Sunday, March 02, 2008

M44, The Beehive Cluster

I have tried, but am still not totally enchanted with most open clusters. But if you like 'em, here's a shot of M44, the Beehive Cluster through the AT80EDT with the unmodded 350D for your enjoyment. 25 x 120 sec (out of 40 in the blowing wind!) @ ISO 800. Spikes from Astronomy Tools PS.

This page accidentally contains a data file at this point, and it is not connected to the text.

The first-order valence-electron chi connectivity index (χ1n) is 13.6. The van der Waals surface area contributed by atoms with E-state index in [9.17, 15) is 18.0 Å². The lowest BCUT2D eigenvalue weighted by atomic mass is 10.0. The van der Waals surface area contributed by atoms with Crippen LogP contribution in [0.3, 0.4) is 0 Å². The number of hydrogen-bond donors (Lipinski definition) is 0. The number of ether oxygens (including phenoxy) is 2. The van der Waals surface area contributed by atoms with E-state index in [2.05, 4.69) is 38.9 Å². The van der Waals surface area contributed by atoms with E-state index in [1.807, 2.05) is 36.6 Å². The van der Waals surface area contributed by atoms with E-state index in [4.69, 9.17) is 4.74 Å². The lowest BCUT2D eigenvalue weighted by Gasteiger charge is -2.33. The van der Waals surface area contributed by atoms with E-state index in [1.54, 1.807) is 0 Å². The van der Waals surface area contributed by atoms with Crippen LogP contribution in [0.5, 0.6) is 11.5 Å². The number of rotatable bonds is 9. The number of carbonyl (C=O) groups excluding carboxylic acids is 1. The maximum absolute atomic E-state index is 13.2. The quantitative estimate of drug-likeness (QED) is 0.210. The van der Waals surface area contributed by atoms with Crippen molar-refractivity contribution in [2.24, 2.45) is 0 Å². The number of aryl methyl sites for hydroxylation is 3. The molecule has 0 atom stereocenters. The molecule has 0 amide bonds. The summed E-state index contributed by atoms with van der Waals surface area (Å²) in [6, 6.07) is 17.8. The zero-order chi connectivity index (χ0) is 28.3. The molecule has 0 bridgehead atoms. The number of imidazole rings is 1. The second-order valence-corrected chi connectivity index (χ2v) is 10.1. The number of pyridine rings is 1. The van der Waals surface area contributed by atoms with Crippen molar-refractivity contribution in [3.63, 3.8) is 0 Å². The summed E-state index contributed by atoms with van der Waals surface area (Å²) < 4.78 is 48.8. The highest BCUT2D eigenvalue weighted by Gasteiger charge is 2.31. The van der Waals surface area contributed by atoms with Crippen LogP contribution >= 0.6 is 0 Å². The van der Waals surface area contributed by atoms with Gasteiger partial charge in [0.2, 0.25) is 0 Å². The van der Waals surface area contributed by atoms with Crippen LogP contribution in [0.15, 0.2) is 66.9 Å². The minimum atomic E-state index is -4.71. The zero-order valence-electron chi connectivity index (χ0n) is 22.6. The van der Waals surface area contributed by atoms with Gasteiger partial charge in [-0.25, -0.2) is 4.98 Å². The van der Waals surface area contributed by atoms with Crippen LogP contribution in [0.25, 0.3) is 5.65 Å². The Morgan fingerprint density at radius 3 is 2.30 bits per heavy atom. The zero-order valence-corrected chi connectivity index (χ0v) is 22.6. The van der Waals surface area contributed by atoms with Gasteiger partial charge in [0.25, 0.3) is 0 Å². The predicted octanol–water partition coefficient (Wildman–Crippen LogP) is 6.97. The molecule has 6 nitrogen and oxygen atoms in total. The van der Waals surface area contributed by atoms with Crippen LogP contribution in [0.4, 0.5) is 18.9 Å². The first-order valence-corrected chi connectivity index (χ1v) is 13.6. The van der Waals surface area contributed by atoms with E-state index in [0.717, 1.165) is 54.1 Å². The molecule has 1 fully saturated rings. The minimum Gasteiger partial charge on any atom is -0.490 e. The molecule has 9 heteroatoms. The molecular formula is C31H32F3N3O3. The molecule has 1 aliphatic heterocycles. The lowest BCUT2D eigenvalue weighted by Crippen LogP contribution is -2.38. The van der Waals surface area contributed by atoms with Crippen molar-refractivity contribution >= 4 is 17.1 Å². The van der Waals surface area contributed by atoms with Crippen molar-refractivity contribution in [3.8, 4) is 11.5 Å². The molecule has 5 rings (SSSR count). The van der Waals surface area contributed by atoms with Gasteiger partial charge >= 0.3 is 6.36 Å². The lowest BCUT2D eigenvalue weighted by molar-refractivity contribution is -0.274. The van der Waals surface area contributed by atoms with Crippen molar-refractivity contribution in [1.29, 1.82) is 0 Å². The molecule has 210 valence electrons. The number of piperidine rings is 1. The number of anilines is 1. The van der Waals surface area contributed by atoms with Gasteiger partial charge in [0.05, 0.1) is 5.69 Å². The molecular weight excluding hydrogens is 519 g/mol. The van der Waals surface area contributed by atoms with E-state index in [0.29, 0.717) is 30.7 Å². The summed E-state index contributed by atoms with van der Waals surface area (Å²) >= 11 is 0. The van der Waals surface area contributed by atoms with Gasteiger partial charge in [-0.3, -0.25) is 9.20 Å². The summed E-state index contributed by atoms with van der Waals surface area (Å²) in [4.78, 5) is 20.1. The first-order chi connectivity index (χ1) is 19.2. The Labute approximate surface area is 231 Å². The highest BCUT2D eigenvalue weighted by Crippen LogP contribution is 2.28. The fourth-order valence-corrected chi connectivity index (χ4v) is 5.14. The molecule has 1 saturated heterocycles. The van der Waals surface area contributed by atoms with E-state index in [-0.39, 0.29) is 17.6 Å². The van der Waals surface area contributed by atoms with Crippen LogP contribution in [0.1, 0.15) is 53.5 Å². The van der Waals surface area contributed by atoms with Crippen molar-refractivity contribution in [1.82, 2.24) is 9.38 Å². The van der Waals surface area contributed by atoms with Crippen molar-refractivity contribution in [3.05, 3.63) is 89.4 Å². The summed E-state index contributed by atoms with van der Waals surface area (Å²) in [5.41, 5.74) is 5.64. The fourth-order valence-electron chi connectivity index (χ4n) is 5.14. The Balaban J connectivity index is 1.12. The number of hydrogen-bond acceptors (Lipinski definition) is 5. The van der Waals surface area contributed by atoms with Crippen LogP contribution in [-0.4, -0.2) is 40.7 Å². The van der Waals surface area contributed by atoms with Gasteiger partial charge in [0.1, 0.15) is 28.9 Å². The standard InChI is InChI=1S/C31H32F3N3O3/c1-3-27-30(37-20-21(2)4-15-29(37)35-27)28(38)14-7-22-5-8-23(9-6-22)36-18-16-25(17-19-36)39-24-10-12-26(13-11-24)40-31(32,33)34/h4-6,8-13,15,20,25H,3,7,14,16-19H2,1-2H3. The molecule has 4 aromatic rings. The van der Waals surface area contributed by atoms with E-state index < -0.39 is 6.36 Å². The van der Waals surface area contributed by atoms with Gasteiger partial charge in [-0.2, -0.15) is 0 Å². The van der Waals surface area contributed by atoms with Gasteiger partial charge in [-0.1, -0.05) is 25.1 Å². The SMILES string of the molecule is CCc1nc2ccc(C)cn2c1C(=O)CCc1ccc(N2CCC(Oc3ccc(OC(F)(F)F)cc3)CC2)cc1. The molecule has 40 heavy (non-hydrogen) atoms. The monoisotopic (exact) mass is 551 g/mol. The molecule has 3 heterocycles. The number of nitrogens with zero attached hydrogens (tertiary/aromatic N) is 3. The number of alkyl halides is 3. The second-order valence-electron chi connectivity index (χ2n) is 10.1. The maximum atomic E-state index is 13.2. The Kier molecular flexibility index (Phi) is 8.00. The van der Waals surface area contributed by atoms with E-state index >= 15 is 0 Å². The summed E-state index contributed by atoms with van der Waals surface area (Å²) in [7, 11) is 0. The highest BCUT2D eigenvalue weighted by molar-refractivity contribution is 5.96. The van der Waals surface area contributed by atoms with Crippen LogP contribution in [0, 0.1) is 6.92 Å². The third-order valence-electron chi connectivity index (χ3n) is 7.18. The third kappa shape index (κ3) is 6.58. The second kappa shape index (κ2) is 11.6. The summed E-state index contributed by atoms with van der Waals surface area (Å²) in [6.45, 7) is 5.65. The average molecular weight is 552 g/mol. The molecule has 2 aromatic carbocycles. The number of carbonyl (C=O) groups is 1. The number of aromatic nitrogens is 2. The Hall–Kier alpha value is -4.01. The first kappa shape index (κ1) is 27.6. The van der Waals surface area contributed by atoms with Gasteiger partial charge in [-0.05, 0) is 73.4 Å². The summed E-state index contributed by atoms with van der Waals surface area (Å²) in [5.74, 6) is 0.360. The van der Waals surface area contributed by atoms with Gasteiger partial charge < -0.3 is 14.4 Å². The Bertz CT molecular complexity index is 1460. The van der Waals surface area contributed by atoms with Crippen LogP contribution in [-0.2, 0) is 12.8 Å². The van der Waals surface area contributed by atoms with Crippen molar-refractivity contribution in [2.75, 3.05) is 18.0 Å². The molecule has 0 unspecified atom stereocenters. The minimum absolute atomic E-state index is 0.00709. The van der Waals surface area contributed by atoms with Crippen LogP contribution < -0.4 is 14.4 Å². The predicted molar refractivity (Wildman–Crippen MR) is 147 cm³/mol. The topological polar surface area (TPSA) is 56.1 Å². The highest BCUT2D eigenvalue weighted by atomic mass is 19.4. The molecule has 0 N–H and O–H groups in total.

This famous cluster, Messier 44 (M44, NGC 2632), is also called Praesepe (Latin for "manger"), or the Beehive cluster. It is also one of the objects easily visible to the naked eye, and thus known since prehistoric times. Some ancient lore is associated with it: Greeks and Romans saw this "nebula" as the manger (Greek: Phatne) associated with two asses who eat from it, Asellus Borealis, the Northern Ass (Gamma Cnc; Spectral type A1 V, mag 4.7, distance 155 ly) and Asellus Australis, the Southern Ass (Delta Cnc; Spectrum K0 III, mag 3.9, distance 155 ly). Erathosthenes reported that these were the asses on which the gods Dionysos and Silenus rode into the battle against the Titans, who were frightened by the animals' braying so that the gods won. As a reward, the asses were put in sky together with Phatne. Aratos (260 B.C.) mentioned this object as "Little Mist", Hipparchus (130 B.C.) included this object in his star catalog and called it "Little Cloud" or "Cloudy Star." Ptolemy mentions it as one of seven "nebulae" he noted in his Almagest, and describes it as "The Nebulous Mass in the Breast (of Cancer)". According to Burnham, it appeared on Johann Bayer's chart (about 1600 A.D.) as "Nubilum" ("Cloudy" Object).

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